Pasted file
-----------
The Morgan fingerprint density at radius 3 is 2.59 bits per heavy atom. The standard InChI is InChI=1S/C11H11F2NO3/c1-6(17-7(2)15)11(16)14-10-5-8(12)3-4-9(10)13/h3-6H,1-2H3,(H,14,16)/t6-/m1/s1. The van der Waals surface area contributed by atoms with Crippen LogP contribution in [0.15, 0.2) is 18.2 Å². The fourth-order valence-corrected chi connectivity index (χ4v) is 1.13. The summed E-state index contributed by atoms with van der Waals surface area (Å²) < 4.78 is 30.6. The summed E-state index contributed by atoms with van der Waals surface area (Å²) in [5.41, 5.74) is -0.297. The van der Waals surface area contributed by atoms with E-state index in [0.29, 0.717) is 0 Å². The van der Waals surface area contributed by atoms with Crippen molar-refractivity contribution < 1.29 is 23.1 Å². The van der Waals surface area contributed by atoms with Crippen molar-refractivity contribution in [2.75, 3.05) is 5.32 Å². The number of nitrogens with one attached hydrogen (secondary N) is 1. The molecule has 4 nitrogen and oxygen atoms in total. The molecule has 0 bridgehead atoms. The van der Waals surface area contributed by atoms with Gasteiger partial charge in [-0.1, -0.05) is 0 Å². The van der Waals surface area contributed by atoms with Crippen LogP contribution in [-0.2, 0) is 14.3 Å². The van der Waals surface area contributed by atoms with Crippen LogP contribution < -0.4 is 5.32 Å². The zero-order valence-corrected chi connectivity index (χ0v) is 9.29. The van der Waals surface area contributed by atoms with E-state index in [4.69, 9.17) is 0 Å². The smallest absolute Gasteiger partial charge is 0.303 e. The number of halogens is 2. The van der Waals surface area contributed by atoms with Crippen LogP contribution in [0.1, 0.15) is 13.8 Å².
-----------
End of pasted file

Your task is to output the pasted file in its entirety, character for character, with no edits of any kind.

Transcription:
The Morgan fingerprint density at radius 3 is 2.59 bits per heavy atom. The standard InChI is InChI=1S/C11H11F2NO3/c1-6(17-7(2)15)11(16)14-10-5-8(12)3-4-9(10)13/h3-6H,1-2H3,(H,14,16)/t6-/m1/s1. The van der Waals surface area contributed by atoms with Crippen LogP contribution in [0.15, 0.2) is 18.2 Å². The fourth-order valence-corrected chi connectivity index (χ4v) is 1.13. The summed E-state index contributed by atoms with van der Waals surface area (Å²) < 4.78 is 30.6. The summed E-state index contributed by atoms with van der Waals surface area (Å²) in [5.41, 5.74) is -0.297. The van der Waals surface area contributed by atoms with E-state index in [0.29, 0.717) is 0 Å². The van der Waals surface area contributed by atoms with Crippen molar-refractivity contribution < 1.29 is 23.1 Å². The van der Waals surface area contributed by atoms with Crippen molar-refractivity contribution in [2.75, 3.05) is 5.32 Å². The number of nitrogens with one attached hydrogen (secondary N) is 1. The molecule has 4 nitrogen and oxygen atoms in total. The molecule has 0 bridgehead atoms. The van der Waals surface area contributed by atoms with Gasteiger partial charge in [-0.1, -0.05) is 0 Å². The van der Waals surface area contributed by atoms with Crippen LogP contribution in [-0.2, 0) is 14.3 Å². The van der Waals surface area contributed by atoms with Crippen LogP contribution < -0.4 is 5.32 Å². The zero-order valence-corrected chi connectivity index (χ0v) is 9.29. The van der Waals surface area contributed by atoms with E-state index in [4.69, 9.17) is 0 Å². The smallest absolute Gasteiger partial charge is 0.303 e. The number of halogens is 2. The van der Waals surface area contributed by atoms with Crippen LogP contribution in [0.1, 0.15) is 13.8 Å².